General Motors is proving a tough adversary in the initial of five major wrongful death bellwether lawsuits. While each case is unique, GM’s early wins relating to ongoing faulty ignition switch litigation are worth noticing.
GM’s first major victory
The wrongful death lawsuit of James E. Yingling was meant to be the first of five bellwether lawsuits in 2016 addressing fatalities allegedly linked to GM’s faulty ignition switch. The suit’s trial was set to be heard on May 2nd at the US District Court of the Southern District of New York and presided by the Honorable Judge Jesse M. Furman, who is overseeing the ignition switch litigations. However, the suit was settled by GM’s lawyers last week after Nadia Yingling, the wife of the late James Yingling, entered into confidential negotiations with the defendant.
Yingling, father of five, had passed away in December 2013 from traumatic brain injury 17 days after a car accident involving his stepfather’s 2006 Saturn Ion in Pennsylvania. His accident was allegedly linked to the car’s faulty ignition switch, which cuts power to the vehicle and disables airbags when the switch is accidentally jarred into the off position.
Other GM victories
Prior to the Yingling case, GM won two personal injury cases. The first held trial in January and involved Robert Scheuer of Oklahoma, who claimed his neck and back injuries resulting from his 2014 accident in a 2003 Saturn Ion caused him financial distress. The case was abruptly dismissed when GM disputed Scheuer’s testimony about his and his wife’s eviction from their home. Scheuer had supposedly altered a federal check stub to link the timing of his eviction as a result of his injuries.
The second case involving Dionne Spain and Lawrence Barthelemy made it to trial, but the jury ruled that the vehicle’s ignition switch was not at fault for the accident they experienced. Spain and Barthelemy’s 2014 accident involved Spain’s 2007 Saturn Sky, which had rear-ended another vehicle in a multi-car pileup on the Crescent City Connection bridge in New Orleans. Spain and Barthelemy alleged that their vehicle was rendered inoperable just before the accident due to the ignition switch, but the jury found the icy road conditions to be at fault.
Following the Yingling case’s settlement, another lawsuit filed by Robert Reid of Alabama in relation to injuries sustained by his Chevrolet HHR was abruptly and voluntarily dismissed with prejudice by both GM and Reid’s lawyers. No other details about the case or the reason it was dismissed have been made public except that no damages were awarded.
What do GM’s victories mean for future lawsuits?
The main point to take away from these four GM victories is that the ignition switch problem hasn’t been legally reproached as a causal factor in the victims’ injuries or deaths. Only one of the cases ever made it through trial to verdict, and the jury ruled that the ignition switch was not a causal factor in Spain and Barthelemy’s accident and resulting injuries.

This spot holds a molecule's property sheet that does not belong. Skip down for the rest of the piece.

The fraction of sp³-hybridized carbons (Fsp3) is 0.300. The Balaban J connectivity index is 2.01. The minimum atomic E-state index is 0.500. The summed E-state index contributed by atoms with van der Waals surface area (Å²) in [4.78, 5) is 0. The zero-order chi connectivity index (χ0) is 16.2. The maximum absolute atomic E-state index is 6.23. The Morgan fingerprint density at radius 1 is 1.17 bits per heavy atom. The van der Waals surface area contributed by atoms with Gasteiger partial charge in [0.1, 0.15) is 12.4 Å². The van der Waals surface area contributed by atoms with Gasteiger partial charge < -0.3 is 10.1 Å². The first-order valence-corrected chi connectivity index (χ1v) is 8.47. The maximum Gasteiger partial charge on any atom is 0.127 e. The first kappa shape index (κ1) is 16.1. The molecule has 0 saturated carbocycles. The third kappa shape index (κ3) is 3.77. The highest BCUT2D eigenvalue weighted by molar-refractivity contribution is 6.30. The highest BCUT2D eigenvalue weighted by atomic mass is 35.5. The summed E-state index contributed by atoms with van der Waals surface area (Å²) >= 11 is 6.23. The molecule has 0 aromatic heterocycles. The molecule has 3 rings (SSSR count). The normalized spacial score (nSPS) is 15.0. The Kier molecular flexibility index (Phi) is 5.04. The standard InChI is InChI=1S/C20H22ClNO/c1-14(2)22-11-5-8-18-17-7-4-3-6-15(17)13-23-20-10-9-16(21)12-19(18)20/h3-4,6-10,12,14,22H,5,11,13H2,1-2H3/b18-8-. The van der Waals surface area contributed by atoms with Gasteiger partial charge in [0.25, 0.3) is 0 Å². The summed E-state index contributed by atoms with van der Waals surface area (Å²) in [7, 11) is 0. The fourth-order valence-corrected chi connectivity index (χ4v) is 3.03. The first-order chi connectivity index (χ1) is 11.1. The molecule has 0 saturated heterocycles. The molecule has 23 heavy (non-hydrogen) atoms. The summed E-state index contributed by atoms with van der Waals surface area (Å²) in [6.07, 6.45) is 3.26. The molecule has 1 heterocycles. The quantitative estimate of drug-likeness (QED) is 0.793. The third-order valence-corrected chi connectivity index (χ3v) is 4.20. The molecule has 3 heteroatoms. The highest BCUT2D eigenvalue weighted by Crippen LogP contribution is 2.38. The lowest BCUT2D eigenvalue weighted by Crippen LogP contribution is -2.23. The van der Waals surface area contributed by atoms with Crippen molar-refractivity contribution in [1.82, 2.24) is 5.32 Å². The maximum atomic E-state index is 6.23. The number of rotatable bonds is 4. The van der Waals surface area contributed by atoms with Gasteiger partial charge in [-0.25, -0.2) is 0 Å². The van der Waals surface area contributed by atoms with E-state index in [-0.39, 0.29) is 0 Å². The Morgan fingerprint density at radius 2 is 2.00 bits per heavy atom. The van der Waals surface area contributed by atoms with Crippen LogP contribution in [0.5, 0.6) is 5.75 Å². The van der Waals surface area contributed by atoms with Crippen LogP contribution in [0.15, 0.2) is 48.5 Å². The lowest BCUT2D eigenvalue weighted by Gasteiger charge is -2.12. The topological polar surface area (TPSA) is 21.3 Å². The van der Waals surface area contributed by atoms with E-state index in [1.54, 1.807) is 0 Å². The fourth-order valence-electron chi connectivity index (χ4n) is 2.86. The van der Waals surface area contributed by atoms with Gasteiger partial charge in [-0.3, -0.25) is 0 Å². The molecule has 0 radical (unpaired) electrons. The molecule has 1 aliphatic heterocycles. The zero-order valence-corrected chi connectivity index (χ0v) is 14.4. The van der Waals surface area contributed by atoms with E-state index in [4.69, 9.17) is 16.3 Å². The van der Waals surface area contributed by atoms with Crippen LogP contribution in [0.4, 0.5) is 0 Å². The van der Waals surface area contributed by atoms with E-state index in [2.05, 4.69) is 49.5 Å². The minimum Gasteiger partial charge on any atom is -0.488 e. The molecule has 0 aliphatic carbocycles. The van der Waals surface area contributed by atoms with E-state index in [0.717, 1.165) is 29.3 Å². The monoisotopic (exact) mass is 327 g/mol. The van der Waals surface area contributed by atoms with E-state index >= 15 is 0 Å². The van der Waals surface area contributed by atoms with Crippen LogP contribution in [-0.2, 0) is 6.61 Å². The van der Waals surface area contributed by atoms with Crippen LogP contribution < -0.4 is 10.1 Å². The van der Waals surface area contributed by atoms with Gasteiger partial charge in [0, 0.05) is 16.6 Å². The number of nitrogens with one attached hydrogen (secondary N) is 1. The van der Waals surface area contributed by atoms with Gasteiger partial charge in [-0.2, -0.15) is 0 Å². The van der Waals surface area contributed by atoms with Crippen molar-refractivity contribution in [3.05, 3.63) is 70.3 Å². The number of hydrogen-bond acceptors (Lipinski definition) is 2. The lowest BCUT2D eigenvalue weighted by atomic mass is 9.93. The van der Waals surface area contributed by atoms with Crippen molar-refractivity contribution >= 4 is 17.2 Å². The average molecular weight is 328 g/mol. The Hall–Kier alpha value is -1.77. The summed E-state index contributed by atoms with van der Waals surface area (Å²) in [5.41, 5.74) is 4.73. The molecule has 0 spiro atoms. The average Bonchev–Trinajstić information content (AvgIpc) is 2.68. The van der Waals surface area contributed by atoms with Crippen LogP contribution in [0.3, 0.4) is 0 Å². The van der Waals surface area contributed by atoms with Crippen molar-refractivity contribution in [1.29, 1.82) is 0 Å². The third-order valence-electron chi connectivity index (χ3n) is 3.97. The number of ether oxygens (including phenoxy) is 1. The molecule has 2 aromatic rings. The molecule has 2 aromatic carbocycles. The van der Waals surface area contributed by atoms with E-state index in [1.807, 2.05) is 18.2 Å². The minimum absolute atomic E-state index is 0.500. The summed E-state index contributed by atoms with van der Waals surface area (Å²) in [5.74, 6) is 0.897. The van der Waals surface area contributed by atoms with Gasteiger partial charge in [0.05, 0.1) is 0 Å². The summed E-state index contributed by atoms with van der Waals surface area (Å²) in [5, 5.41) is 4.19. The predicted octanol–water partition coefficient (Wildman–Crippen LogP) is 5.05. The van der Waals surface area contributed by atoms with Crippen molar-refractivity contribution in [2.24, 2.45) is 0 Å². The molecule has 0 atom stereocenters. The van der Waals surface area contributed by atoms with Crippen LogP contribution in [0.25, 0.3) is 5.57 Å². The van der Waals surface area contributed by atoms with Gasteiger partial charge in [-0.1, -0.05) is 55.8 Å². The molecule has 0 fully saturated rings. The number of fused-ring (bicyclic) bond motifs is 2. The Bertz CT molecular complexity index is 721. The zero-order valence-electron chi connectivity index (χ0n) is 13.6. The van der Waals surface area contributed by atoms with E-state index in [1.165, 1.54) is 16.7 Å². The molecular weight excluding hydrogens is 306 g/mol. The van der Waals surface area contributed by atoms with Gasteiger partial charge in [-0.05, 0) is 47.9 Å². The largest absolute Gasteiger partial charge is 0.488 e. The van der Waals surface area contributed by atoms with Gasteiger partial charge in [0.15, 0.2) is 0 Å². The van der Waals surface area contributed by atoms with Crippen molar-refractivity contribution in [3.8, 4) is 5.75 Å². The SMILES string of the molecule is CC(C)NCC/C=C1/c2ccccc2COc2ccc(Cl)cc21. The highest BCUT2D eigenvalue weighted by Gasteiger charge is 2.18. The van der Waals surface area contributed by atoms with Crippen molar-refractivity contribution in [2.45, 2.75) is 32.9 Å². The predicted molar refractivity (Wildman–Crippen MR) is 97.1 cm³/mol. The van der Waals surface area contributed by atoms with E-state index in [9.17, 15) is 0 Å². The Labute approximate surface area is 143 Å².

GM had already admitted knowing about the ignition switch defect for years and paid about $2 billion in previous settlements and penalties. However, GM has yet to admit the defect’s causal link to the personal injury and wrongful death claims it faces. The goals of the 2016 bellwether trials are to legally affirm that causal link and to compensate the victims accordingly. GM’s four victories have delayed the litigations from reaching the former goal.
Remaining lawsuits press on
What future bellwether trials and related lawsuits are looking toward is a key victory for the victims, especially a victory in a wrongful death case. As one plaintiff attorney says, “You see it a lot with drug cases… You get a $100 million verdict, and you don’t see another trial.”
Each trial costs up to a half million dollars for lawyers so if the plaintiff of a wrongful death case were to win, the damages GM would have to pay could dissuade it from going to trial in the future. A single bellwether victory could put future lawsuits at an advantage for better settlements.
Despite the setbacks, the victims’ lawyers expressed their readiness to continue the fight. A lawsuit filed by a Virginia woman that was originally scheduled for trial in September may be ready by late June as one lawyer reports.
Before then, another of the five key bellwether trials is set to be heard on May 2nd. This upcoming multidistrict litigation includes the wrongful death of Paige Underwood, a 16-year-old Poteau High School sophomore from Oklahoma who died in 2012 after her Pontiac ran off of the road and into a tree down a ravine. Her mother, Melissa Halcomb, will be representing her case and claims the faulty ignition switch as the cause of Underwood’s death.
If you or someone you know was affected by the GM ignition switch defect, you may be eligible for recompense. Contact one of Legal Advocate Link’s experienced personal injury attorneys to have your case reviewed and learn about your legal rights.